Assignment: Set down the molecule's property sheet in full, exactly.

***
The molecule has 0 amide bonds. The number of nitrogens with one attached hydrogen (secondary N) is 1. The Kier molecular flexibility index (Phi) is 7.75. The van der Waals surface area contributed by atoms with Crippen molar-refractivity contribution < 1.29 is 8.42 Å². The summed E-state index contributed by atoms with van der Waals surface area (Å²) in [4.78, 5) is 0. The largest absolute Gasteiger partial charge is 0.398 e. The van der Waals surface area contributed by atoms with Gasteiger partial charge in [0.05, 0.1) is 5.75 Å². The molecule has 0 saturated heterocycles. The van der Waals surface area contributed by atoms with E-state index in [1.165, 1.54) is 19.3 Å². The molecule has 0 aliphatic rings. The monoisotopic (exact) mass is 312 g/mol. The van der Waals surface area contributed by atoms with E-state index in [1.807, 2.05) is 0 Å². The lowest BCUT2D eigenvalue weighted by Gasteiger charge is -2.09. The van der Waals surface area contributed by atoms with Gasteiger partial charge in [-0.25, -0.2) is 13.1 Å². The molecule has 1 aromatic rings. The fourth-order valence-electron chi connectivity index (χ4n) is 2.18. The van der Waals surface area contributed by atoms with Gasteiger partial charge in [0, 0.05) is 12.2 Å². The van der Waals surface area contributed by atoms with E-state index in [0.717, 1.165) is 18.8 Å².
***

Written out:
The molecule has 0 amide bonds. The number of nitrogens with one attached hydrogen (secondary N) is 1. The Kier molecular flexibility index (Phi) is 7.75. The van der Waals surface area contributed by atoms with Crippen molar-refractivity contribution < 1.29 is 8.42 Å². The summed E-state index contributed by atoms with van der Waals surface area (Å²) in [4.78, 5) is 0. The largest absolute Gasteiger partial charge is 0.398 e. The van der Waals surface area contributed by atoms with Gasteiger partial charge in [0.05, 0.1) is 5.75 Å². The molecule has 0 saturated heterocycles. The van der Waals surface area contributed by atoms with E-state index in [1.165, 1.54) is 19.3 Å². The molecule has 0 aliphatic rings. The monoisotopic (exact) mass is 312 g/mol. The van der Waals surface area contributed by atoms with E-state index in [1.807, 2.05) is 0 Å². The lowest BCUT2D eigenvalue weighted by Gasteiger charge is -2.09. The van der Waals surface area contributed by atoms with Gasteiger partial charge in [-0.25, -0.2) is 13.1 Å². The molecule has 1 aromatic rings. The fourth-order valence-electron chi connectivity index (χ4n) is 2.18. The van der Waals surface area contributed by atoms with Gasteiger partial charge in [0, 0.05) is 12.2 Å². The van der Waals surface area contributed by atoms with E-state index in [0.717, 1.165) is 18.8 Å².